I’ve been friends with Lynn for decades and her enthusiasm for horses has never waned. I tagged along with her when she rode in various horse shows during our high school years. I had to keep my green-eyed-monster in check as I watched her perform; desperately wishing to be in the saddle, too. I was better suited for a hobby horse, but a girl can dream, right?
We were recently honored and delighted to join her, and her husband, in Thomson, Georgia for the Advanced-Pine-Top-Horse-Trials, in which her 7-year-old Dutch Warmblood was competing.
Kaballero (‘Kipper’ to his friends) is an exceedingly handsome horse with a white blaze, long neck, powerful hindquarters and a winning spirit. He is young, enthusiastic, vigorous and just recently began competing at the Preliminary Level. His spunkiness paid off during Cross Country and Show Jumping, where he had ample opportunity to showcase his desire to be airborne. He is a natural acrobat who prefers hurdles to ballroom dancing. His dressage score suffered a bit because of his reluctance to methodically tap dance for the judges. He sees himself as Edwin Moses, not as Fred Astaire. “I don’t want to do the Too-Slow-Two Step“, he whinnied in protestation a few too many times. It’s all a learning experience, and I have little doubt, that his very capable trainer, Fylicia Barr will have him doing a more peaceful polka in the dressage ring in no time.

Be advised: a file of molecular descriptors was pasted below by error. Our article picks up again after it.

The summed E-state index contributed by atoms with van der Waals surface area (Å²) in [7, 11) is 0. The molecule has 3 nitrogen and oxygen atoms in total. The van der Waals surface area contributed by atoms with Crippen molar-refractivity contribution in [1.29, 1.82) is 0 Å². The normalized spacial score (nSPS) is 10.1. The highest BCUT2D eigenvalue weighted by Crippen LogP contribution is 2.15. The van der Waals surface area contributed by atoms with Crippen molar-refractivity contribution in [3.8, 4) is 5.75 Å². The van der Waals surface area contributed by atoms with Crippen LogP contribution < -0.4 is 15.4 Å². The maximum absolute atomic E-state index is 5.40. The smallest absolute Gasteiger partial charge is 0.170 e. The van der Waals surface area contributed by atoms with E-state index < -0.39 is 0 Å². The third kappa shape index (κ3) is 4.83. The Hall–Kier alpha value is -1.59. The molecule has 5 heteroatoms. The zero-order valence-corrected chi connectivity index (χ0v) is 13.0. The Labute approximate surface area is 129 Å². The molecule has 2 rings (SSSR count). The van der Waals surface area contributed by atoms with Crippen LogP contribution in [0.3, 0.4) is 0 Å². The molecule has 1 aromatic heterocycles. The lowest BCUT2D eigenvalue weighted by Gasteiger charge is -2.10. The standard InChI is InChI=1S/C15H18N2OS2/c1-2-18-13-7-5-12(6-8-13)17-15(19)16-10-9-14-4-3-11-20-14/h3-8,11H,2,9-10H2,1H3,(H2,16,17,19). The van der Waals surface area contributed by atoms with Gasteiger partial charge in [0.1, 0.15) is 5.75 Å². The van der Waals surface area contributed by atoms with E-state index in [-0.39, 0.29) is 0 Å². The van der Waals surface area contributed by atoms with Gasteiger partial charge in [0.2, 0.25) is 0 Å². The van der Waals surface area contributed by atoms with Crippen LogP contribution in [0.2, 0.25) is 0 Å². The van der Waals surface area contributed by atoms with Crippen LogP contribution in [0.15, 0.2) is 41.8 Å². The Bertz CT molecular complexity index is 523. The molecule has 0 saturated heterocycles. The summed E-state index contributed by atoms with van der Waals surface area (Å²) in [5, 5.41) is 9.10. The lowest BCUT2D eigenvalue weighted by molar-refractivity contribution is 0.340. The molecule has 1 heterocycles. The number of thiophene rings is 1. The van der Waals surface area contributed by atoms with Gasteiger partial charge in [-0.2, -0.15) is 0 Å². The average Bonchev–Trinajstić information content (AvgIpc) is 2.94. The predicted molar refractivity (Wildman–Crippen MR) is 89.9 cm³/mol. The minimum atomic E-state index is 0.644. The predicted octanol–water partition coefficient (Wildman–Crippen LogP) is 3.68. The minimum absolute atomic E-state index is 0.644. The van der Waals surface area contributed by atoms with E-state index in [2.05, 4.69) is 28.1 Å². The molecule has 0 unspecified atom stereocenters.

Even when he is naughty, he is a noble beast.
Pine Top offered an amazing setting. It is a spacious and beautiful farm. The cross country course was huge, challenging, and well laid out. There were plentiful barns, fields and relief stations. The concession stand, run for the benefit of the local high school band, offered a few chortles of comic relief. A very nice, but exceedingly OCD supervisor was giving precise instruction for food preparation to high school volunteers. The ‘Sandwich-Czar’ made sure that each PB&J sandwich was made in the exact same way; a certain, measured amount of peanut butter on one side, spread with a particular knife, then jelly was to be spread only on the clean piece of bread, never on top of the peanut butter. Each sandwich took 10 minutes to make. It turns out that I’ve been doing it all wrong for the past half-century, but I can whip up a PB&J less than a minute. When it comes to peanut butter, it is function over form for me.
Because our RV (Big Bertha) was hooked up and level, 225 miles South of the horse trial venue, we opted to stay one night at the same pet-friendly hotel/motel at which our friends had made a reservation. They warned us, after their arrival, that it was a far cry from a 5-star hotel. In fact, they cautioned us that if we chose to proceed, we would be doing so at our own risk. We make some crazy sacrifices for our pets, and this was one of them. It was the sole establishment in the area that would allow for our furry friends. The hotel was worn and dated, and falling apart at the seams. There were cracked floors, missing lightbulbs, threadbare carpeting, a broken phone and even a water outage. Still, it takes more than a seedy motel to keep us from enjoying time spent with good friends.
“There is nothing which has yet been contrived by man by which so much happiness is produced as by a good tavern or inn.”
Thank goodness for Hogie Joe’s Grill. We were able to avoid our rooms and spend the evening with comfortable outdoor seating, a cold beer and a tasty meal. Good company + Good food = Good times
Next Up… Our Golf Outing… It’s not pretty.
One thought on “A Gifted Gelding and an Icky Inn”
Kipper is so handsome – what a fun show to watch! Traveling with dogs can be so hit or miss. We’ve stayed in a few motels that were pretty icky.